Liza Minnelli and the Style Evolution
There are few celebrities whose style immediately comes to mind upon mentioning of their first names. There's Audrey Hepburn, with her black turtleneck and cropped pants; Brigitte Bardot, in cat-eyed liner and gingham; Grace Kelly with a New Look dress and white gloves. And then there's Liza Minnelli, in sequins.
Of course, we all imagine Liza in her iconic turn as Sally Bowles in 'Cabaret,' a role that won her the Oscar for Best Actress. It's an image that is in the collective pop culture unconscious -- you don't necessarily need to have seen the movie in order to know Liza's look. Bowler hat, short hemlines and sheer stockings. Deep necklines, big eyelashes and everything in black.
The image of Sally Bowles became entwined with Liza's following the movie. Never would you see her without dramatic eye makeup, short hair and, of course, the sequins. She put Halston on the map and the designer, in turn, refined the Liza look. The proportion became a bit shoulder-heavy, with the focus completely on her long legs. She kept this silhouette through the 70s and 80s, then accommodated for the change of time by adding a flowing pant. Yet, the drama remains -- whether in the occasional feather boa as the scene-stealing Lucille Austero in 'Arrested Development' or in glittering lamé during her appearances on HSN (where she had a line of jewelry and sequined dresses, of course).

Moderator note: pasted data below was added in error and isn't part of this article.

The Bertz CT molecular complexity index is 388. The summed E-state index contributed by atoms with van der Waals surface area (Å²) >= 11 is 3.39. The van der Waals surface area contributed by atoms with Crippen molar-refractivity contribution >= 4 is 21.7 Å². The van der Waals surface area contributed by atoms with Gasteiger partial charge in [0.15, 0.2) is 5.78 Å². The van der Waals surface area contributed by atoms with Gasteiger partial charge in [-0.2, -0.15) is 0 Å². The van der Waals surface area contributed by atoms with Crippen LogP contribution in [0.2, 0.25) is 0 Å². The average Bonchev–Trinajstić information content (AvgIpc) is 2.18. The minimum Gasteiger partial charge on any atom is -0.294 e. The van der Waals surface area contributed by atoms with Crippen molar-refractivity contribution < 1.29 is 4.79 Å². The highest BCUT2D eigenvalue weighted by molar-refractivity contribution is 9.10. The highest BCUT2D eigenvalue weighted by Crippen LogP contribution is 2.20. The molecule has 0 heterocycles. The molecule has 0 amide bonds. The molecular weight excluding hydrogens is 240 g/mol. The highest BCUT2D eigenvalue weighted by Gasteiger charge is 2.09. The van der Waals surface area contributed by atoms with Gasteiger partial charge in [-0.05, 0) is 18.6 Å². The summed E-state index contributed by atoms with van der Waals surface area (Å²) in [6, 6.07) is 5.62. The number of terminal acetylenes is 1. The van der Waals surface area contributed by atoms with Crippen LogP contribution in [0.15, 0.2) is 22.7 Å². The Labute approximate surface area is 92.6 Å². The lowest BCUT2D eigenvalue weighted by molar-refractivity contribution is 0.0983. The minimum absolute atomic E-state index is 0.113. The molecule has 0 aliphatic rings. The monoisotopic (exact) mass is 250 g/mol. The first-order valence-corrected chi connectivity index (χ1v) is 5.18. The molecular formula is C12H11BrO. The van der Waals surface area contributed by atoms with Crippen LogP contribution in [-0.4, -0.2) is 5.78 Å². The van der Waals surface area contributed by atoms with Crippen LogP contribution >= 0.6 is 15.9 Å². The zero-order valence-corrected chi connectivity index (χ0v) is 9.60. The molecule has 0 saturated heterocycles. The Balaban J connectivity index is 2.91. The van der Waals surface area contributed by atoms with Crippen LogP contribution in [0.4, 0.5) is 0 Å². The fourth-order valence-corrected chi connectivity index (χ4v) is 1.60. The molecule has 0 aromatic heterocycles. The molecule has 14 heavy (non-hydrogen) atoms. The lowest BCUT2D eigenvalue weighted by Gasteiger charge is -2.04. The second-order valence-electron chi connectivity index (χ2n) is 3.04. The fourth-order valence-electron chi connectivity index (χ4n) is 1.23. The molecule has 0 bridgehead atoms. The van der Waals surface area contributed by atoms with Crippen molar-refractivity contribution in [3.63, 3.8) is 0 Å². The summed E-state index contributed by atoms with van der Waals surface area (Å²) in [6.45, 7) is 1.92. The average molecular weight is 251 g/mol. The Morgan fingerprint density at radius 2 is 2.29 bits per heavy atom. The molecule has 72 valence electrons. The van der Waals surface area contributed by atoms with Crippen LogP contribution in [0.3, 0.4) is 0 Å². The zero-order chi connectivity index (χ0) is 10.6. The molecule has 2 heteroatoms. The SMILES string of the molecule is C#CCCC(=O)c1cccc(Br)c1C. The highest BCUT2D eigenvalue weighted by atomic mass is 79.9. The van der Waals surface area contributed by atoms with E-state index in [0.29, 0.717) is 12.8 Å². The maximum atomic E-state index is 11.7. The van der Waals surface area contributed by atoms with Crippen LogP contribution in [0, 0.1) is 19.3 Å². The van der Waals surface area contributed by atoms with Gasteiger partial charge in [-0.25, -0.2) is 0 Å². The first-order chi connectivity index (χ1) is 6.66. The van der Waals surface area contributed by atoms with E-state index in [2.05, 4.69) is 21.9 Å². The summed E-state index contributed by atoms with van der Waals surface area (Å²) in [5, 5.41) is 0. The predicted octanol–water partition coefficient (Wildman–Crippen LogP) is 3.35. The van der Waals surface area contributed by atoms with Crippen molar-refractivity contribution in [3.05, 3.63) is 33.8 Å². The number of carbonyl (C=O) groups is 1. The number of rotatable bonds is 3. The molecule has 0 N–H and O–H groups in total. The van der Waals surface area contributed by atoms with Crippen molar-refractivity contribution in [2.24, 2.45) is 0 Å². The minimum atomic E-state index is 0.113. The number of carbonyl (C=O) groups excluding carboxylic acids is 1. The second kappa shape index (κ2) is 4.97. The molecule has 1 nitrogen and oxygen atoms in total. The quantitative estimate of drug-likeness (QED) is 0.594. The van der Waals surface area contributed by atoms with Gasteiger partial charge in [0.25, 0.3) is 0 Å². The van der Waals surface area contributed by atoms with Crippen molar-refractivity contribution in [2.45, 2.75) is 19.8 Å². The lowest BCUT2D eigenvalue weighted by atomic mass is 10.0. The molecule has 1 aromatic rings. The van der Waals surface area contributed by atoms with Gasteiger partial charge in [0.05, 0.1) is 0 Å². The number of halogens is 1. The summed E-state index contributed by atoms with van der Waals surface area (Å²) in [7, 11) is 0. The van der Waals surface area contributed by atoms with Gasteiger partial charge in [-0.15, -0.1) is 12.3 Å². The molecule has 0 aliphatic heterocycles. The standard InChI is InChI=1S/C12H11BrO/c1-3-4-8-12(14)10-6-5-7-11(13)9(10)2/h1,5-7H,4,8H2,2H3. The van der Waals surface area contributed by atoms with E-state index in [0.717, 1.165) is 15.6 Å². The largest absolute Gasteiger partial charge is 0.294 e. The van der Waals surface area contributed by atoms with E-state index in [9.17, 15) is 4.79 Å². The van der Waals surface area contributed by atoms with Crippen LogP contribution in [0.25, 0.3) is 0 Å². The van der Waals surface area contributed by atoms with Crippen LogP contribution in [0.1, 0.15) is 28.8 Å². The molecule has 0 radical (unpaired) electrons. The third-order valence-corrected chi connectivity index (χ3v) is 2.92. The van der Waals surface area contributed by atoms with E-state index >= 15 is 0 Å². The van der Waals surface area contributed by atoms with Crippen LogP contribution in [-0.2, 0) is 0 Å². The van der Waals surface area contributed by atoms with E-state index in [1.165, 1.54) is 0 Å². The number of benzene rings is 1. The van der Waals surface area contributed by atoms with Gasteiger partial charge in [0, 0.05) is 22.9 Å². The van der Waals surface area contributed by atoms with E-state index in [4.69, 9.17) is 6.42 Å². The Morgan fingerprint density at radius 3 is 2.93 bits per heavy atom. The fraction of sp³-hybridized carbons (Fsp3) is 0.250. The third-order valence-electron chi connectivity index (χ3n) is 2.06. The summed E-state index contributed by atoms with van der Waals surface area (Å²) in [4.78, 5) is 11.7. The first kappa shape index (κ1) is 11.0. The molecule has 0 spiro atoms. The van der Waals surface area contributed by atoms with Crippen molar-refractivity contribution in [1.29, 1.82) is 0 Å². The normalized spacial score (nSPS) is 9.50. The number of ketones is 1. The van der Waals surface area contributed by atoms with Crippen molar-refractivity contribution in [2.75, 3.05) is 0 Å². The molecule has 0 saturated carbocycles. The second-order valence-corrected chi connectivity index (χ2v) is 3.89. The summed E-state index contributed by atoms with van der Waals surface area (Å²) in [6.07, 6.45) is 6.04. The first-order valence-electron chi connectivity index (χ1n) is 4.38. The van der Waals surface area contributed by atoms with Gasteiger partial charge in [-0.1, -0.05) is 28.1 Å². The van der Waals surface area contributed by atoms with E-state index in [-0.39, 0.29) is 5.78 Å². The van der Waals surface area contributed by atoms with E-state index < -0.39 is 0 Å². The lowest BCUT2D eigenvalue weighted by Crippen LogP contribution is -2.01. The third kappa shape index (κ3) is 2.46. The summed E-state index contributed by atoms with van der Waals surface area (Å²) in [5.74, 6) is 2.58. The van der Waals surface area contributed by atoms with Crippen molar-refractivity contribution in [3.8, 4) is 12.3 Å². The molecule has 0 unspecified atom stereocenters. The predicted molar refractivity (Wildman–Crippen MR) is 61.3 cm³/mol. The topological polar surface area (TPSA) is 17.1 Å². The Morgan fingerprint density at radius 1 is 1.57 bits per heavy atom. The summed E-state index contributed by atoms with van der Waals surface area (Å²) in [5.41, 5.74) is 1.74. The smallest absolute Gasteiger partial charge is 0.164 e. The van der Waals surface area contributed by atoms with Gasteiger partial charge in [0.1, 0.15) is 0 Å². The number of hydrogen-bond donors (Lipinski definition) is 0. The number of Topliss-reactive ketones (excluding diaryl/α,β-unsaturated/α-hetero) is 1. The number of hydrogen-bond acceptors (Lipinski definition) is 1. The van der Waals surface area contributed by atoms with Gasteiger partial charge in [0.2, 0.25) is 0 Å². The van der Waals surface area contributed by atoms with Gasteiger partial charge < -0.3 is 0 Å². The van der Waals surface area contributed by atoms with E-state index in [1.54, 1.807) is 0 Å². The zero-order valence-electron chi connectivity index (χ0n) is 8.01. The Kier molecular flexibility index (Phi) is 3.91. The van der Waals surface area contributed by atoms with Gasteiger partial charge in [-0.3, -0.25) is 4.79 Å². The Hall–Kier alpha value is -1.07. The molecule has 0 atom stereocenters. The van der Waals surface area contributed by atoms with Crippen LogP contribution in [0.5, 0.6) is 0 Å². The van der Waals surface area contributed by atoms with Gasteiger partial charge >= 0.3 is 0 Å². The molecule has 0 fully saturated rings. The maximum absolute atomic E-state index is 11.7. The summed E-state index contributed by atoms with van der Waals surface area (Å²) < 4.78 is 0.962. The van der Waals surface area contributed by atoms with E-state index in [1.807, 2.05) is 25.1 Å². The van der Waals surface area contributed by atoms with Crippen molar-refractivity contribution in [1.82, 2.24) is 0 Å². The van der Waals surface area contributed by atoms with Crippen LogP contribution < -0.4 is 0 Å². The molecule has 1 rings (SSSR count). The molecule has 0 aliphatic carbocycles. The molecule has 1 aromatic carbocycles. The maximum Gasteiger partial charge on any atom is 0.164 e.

Liza Minnelli makeup tutorial cabaret!
Here i show you how to create a liza minnelli cabaret makeup using simple makeup materials
But you have to wonder if the world of glittery style offered her a reprieve from an upbringing that we could only tactfully call "challenging" and a personal life that had plenty of downs to go with the ups. And did she work hard to distract herself, or was it just a wonderful compulsion? No matter because, as Liza once said, "Reality is something you rise above."
Liza turns 67 on March 12. Let's take a look at her most memorable style moments and reconsider our non-sparkling wardrobes.